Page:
One other thing I also like about the latest crop of heroes is that they allow for original conflicts and concepts. Movies with superhero teams such as Guardians of the Galaxy, The Avengers, and Big Hero 6 show that while heroes may not always get along or agree, they will come together and be heroes when the situation calls for it.

What’s even better is that there are even shows out there that center on people who don’t have any superpowers, but are still considered heroes because their actions go beyond the ordinary. Agent Carter is an awesome show for many reasons, but one thing I love is that none of the protagonists (Peggy, Jarvis, or Howard) have any standard comic book superpowers. Instead, Peggy relies on her intuition and quick thinking in order to save the day. Jarvis trains in martial arts and is always willing to lend a hand. And the only superpowers Howard has are his genius mind and his charm.

The most interesting thing I’ve been seeing in the superhero genre, however, is that every character is given the opportunity to be good. Most of the time, villains are too selfish or sociopathic to want to be good. However, there are more complex villains that have a moral. Legends of Tomorrow and Suicide Squad show that even bad guys have the potential to be heroic under the right circumstances.

In Legends of Tomorrow, there are three characters who are morally ambiguous: Captain Cold, Heatwave, and White Canary. In my honest opinion, these guys have been the most interesting characters to watch. I love their snark, but I also like that they’re trying to figure out their own purpose in a team where most of the characters tend towards following rules or morals. While they don’t consider themselves to be good, Captain Cold is more than willing to help out a “crewmember” in need. Back in The Flash, he establishes his own code of honor with the main hero and goes out of his way to protect his sister. And while I’m on the fence about White Canary partaking in cannabis, she’s efficient in battle and wants to be more than just an assassin. Even the characters with typical morals, such as Martin Stein, are becoming more aware of their flaws as people and are making efforts to change in order to become better heroes.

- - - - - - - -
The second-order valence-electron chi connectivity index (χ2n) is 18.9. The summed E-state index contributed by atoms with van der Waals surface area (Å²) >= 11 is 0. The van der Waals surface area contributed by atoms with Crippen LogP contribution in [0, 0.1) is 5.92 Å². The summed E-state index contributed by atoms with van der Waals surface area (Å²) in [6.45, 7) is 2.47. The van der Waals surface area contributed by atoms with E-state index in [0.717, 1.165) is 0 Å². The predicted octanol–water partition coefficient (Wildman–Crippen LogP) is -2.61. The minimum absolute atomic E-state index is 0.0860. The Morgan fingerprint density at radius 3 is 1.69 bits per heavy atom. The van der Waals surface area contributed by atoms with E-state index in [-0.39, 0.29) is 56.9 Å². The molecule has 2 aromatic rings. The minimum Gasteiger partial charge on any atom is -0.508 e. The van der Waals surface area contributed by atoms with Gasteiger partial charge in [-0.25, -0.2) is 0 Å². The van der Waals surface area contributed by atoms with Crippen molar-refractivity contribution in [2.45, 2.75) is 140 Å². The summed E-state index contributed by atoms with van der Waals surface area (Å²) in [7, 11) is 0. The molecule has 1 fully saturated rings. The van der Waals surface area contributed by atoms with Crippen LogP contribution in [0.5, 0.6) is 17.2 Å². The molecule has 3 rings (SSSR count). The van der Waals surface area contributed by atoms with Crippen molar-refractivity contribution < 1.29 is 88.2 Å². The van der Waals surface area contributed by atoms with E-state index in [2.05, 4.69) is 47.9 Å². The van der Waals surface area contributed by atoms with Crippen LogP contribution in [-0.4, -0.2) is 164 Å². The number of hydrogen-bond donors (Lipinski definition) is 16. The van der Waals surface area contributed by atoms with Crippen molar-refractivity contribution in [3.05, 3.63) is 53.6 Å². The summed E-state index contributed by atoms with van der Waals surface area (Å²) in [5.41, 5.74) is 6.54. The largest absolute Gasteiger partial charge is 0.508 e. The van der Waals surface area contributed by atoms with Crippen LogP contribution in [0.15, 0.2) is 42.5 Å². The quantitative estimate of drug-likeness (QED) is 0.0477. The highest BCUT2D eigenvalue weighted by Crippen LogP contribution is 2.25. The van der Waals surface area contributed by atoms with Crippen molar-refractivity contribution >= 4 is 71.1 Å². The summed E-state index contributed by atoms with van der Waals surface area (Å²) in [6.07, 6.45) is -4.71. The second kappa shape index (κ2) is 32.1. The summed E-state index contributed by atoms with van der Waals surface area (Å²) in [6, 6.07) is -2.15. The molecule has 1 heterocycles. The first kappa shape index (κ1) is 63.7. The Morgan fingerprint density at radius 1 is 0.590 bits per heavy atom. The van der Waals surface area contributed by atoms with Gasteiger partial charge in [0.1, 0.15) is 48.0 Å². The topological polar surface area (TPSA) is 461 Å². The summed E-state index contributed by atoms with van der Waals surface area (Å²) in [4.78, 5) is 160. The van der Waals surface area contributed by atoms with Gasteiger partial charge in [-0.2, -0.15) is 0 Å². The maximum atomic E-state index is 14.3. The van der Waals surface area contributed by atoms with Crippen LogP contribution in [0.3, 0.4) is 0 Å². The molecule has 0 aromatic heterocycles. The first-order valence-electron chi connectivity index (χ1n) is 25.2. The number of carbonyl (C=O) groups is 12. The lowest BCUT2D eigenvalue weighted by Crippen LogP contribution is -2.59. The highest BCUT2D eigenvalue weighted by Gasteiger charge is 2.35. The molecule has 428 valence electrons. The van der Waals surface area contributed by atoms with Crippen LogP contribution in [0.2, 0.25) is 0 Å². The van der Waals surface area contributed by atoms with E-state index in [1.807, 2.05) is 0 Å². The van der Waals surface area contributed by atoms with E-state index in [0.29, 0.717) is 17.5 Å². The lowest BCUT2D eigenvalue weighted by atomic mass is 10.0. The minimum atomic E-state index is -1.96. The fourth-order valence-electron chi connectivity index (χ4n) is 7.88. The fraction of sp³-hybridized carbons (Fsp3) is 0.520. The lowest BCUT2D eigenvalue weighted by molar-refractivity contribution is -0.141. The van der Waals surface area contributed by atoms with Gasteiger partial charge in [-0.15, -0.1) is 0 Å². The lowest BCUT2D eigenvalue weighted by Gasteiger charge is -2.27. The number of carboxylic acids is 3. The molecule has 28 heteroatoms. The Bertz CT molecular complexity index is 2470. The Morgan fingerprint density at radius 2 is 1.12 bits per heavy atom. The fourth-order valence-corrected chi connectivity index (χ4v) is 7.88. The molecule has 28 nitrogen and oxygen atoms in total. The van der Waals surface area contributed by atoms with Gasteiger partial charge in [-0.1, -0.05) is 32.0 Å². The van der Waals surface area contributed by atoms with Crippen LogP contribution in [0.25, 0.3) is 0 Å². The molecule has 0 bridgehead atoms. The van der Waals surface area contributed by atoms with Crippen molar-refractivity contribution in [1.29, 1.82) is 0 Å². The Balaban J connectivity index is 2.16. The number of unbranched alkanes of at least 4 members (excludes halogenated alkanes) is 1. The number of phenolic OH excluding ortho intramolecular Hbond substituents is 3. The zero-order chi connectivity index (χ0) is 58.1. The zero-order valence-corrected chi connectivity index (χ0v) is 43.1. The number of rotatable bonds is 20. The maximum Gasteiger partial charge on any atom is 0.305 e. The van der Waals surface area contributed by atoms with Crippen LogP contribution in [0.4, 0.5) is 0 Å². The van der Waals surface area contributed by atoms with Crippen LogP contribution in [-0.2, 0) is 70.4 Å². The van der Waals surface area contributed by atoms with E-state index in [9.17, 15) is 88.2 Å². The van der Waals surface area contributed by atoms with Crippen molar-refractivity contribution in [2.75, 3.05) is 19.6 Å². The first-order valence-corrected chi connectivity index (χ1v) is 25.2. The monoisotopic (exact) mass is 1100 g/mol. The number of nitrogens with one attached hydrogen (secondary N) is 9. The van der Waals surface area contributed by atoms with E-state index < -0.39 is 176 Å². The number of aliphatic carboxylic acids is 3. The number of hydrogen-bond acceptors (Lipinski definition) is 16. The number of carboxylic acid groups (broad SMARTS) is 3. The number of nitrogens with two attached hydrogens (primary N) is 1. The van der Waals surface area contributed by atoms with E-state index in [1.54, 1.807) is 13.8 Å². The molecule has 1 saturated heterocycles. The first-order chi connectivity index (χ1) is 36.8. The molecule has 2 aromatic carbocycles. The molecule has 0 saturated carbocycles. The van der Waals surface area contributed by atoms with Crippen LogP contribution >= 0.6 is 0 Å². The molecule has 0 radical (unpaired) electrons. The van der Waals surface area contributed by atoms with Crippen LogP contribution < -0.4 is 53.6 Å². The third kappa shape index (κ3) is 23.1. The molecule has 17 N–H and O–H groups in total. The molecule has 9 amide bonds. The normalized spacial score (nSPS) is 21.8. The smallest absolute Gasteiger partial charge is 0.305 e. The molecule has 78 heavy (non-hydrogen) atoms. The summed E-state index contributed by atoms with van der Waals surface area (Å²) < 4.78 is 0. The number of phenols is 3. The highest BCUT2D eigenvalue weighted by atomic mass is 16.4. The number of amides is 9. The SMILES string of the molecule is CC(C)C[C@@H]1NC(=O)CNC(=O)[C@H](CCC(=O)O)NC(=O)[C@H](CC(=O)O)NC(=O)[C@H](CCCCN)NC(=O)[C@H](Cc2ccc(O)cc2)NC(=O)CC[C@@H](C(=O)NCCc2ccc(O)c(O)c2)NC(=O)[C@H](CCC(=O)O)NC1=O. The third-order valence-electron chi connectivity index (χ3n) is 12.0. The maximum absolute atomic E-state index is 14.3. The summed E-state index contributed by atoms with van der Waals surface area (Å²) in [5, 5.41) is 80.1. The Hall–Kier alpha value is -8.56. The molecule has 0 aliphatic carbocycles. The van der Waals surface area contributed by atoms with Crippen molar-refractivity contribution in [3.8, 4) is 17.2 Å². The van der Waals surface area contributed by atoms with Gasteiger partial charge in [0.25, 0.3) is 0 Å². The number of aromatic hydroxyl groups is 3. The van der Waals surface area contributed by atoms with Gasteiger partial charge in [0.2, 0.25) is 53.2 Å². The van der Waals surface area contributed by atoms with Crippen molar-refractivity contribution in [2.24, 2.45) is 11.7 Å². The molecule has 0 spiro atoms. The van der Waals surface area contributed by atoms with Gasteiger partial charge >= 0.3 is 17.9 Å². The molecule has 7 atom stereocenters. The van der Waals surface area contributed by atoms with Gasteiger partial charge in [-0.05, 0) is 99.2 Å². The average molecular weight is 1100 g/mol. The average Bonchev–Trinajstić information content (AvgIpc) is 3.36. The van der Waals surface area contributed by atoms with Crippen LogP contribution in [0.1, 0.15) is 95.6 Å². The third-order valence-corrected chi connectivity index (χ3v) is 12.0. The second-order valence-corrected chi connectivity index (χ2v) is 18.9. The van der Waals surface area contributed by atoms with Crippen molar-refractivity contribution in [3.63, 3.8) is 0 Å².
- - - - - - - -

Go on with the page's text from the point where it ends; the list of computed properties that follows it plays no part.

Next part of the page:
In short, we need comic book superheroes. Why? Because we all have the potential to be heroes, even without the ability to gain superpowers. Superheroes, in the end, are people who have “an increased capacity to act and exert power and to demonstrate agency.” And as David Bowie said: “We can be heroes, just for one day.”

So go be heroes, people!

The Dubsmash War of the Summer

In case you missed it…

I’m a fan of Marvel, especially Agent Carter.

I’m also a fan of Clark Gregg. During Comic-Con Weekend, I found videos of what everyone is calling the “Dubsmash Wars.”

 

This video is a compilation of everything that’s happened so far between #TeamCarter (Hayley Atwell and James D’Arcy) and #TeamAOS (Clark Gregg and Chloe Bennet).

There’s also some special guests towards the end.

I really hope this never stops. It’s some lighthearted fun that I really needed for this summer!

The Five Stages of Grief in Agent Carter

I love shows with well-written characters. What makes Agent Carter amazing was that it wrote amazing characters. The show can get heavy-handed at times about how sexist the 1940s were, but it got better as the show went along. But sexism wasn’t the only theme that Agent Carter had going on. Throughout the show, the characters, both heroes and villains, showed examples of the five stages of grief.